On the first anniversary of demonetisation in India, Silvia Masiero argues that the “cashless” economy entails the risk of a new geography of exclusion, dividing those who own and operate digital means of transaction and those who are structurally unable to access them.
A year after the Indian government demonetised Rs 500 and Rs 1,000 notes, which was around 86 percent of the currency when the move was announced on 8 November 2016, one debate is around the effectiveness of such policy. The Indian government’s narratives point to achievement in terms of reducing corruption and black money, and recent studies frame demonetisation as an integral part of the government’s construction of a positive public image. Critical viewpoints emerge on the extent to which black money has been removed from the economy, especially in the light of the August 2017 Reserve Bank of India Report showing that 99 percent of the demonetised notes have been returned to the central bank. “Note-Bandi: Demonetisation and India’s Elusive Chase for Black Money”, a collection of papers edited by Ram Ramakumar, interrogates data on whether the move has factually resulted in a more accountable and corruption-free system.
A less intensively explored question, one year since the note ban, pertains to an ancillary argument made in the immediate aftermath of demonetisation. Not only did Indian Prime Minister Narendra Modi deem the move necessary for the long-term elimination of black money, but also asserted that the poor and unbanked, who conduct most of their transactions in cash, would benefit by the uptake of accessible information and communication technologies (ICTs). The quick diffusion of mobile technologies, along with the rise of ICT education among the poor, would enable the transition to a cashless economy, infusing digital traceability in the large informal sector in India (which amounts, according to the latest round of NSS data, to 75 percent of employment in the rural areas and 69 percent in the urban areas). While the effectiveness of the move is widely questioned, fewer contributions are available on whether the “demonetisation through digitalisation” argument has worked for the poor.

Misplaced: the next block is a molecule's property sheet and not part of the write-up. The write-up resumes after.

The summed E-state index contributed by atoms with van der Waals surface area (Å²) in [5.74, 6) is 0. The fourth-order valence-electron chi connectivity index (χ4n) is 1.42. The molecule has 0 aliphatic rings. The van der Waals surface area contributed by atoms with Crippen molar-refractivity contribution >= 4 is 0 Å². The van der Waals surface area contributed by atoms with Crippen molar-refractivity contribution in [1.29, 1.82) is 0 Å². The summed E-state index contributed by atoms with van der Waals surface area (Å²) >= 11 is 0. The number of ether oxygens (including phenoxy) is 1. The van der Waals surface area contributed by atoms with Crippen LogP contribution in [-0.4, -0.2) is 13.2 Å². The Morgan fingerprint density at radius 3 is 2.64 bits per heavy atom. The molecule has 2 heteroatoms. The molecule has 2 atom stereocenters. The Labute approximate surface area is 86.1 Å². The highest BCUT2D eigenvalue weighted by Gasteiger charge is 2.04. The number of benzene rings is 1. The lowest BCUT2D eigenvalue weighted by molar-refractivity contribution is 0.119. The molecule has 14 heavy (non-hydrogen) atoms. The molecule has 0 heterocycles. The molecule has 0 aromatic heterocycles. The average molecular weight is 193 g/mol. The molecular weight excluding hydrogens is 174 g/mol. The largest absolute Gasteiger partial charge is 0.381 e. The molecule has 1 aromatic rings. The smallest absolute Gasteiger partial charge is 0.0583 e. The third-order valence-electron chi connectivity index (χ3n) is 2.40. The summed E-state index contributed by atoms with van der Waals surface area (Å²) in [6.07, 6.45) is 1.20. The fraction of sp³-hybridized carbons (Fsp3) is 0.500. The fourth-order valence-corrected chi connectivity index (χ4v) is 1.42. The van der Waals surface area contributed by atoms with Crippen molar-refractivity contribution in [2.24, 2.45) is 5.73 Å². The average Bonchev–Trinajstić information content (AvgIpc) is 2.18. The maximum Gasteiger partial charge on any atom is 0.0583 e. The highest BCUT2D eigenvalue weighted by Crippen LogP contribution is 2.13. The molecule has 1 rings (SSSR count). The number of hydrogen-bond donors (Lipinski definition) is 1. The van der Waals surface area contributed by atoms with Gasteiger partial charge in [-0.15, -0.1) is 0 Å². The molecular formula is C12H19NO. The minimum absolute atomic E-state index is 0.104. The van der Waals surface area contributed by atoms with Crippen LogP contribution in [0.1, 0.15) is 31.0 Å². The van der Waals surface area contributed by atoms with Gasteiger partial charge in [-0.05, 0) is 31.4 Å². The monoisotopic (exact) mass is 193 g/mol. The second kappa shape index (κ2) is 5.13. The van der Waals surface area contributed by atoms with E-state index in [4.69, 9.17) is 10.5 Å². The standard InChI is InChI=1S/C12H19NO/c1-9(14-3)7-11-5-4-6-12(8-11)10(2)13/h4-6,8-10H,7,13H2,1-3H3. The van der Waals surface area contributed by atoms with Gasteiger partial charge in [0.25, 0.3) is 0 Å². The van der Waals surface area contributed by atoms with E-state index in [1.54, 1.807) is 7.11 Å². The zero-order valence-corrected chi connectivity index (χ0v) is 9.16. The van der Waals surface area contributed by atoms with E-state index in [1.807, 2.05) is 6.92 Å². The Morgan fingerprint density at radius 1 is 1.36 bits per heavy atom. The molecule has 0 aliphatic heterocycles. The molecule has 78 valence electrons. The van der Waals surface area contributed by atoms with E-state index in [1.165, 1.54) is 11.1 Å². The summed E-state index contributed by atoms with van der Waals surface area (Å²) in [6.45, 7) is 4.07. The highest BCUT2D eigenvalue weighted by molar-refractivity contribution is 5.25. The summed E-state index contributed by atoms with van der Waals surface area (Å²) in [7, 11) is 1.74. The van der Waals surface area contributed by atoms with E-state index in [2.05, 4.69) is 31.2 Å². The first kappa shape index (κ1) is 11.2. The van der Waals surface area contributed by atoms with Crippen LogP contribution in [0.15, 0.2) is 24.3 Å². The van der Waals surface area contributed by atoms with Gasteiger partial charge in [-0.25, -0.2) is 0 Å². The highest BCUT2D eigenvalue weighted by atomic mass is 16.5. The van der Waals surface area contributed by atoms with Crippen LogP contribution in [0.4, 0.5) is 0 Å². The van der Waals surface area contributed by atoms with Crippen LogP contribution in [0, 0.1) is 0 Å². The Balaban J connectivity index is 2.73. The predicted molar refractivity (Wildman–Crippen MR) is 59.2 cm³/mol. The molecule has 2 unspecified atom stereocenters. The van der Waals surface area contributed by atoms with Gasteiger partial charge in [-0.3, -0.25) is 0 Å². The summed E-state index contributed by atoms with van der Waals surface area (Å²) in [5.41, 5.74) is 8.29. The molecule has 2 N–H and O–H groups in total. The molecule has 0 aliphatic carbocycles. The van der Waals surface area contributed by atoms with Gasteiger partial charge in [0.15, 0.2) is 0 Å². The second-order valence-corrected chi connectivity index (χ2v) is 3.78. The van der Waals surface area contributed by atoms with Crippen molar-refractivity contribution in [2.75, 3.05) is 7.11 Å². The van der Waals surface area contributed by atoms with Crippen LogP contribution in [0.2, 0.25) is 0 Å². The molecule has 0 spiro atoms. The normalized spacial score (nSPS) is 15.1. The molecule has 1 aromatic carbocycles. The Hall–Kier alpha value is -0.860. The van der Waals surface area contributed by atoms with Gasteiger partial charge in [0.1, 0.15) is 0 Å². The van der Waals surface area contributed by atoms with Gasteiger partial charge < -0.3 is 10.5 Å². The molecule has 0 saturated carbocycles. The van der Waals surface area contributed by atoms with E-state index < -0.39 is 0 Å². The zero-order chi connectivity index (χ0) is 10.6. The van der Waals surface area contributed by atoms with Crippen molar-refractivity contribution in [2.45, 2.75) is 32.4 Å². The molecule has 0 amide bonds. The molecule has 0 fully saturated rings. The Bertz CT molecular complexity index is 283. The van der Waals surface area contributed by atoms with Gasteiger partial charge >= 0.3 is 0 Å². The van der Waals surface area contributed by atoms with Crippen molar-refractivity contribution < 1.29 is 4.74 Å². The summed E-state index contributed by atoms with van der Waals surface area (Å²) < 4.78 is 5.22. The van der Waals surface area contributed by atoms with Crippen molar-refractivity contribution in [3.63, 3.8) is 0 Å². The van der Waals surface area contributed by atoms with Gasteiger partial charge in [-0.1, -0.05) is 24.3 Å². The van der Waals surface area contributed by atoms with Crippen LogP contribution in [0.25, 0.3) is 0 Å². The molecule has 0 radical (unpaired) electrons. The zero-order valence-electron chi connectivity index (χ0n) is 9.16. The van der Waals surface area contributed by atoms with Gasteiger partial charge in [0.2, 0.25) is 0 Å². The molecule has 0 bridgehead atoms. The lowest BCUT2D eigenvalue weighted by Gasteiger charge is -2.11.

To take stock of the past, one must first observe the presence of a digital infrastructure, created by the Indian government and adapted to the needs of a cashless economy, for the poor and vulnerable. Extant infrastructures are dominated by the so-called JAM trinity (Jan Dhan – Aadhaar – Mobile phones), designed to facilitate poor people’s access to social benefits. The JAM trinity consists of the Pradhan Mantri Jan Dhan Yojana, a financial inclusion programme that provides zero-balance bank accounts to low income households; the Unique Identity Project (Aadhaar) which provides each enrolee with a unique identification number and biometric credentials; and mobile phones which are increasingly inscribed in the national structure of social protection. The Indian government frames JAM as a core means to use new digital technologies for the needs of the vulnerable.
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Launched with the Economic Survey 2014-2015, JAM technologies have acquired a new value after demonetisation. The uptake of Jan Dhan accounts has increased among the unbanked, providing the means to enter an economy based on cashless transactions. (As on 11 October 2017, 30.45 crores Jan Dhan bank accounts had been opened, 18.17 of which were in rural areas of the country.) Aadhaar, whose enrolment levels among Indian adult residents were above 98 percent even before demonetisation, has acquired the role of enabler of digital transactions, facilitating the opening of bank and post office accounts by the undocumented poor. Finally, with the uptake of digital wallets, previously informal sellers can continue their business by using mobile transactions in lieu of cash. Each element of the JAM trinity has acquired a new meaning post-demonetisation, to enable poor people’s access to the new system.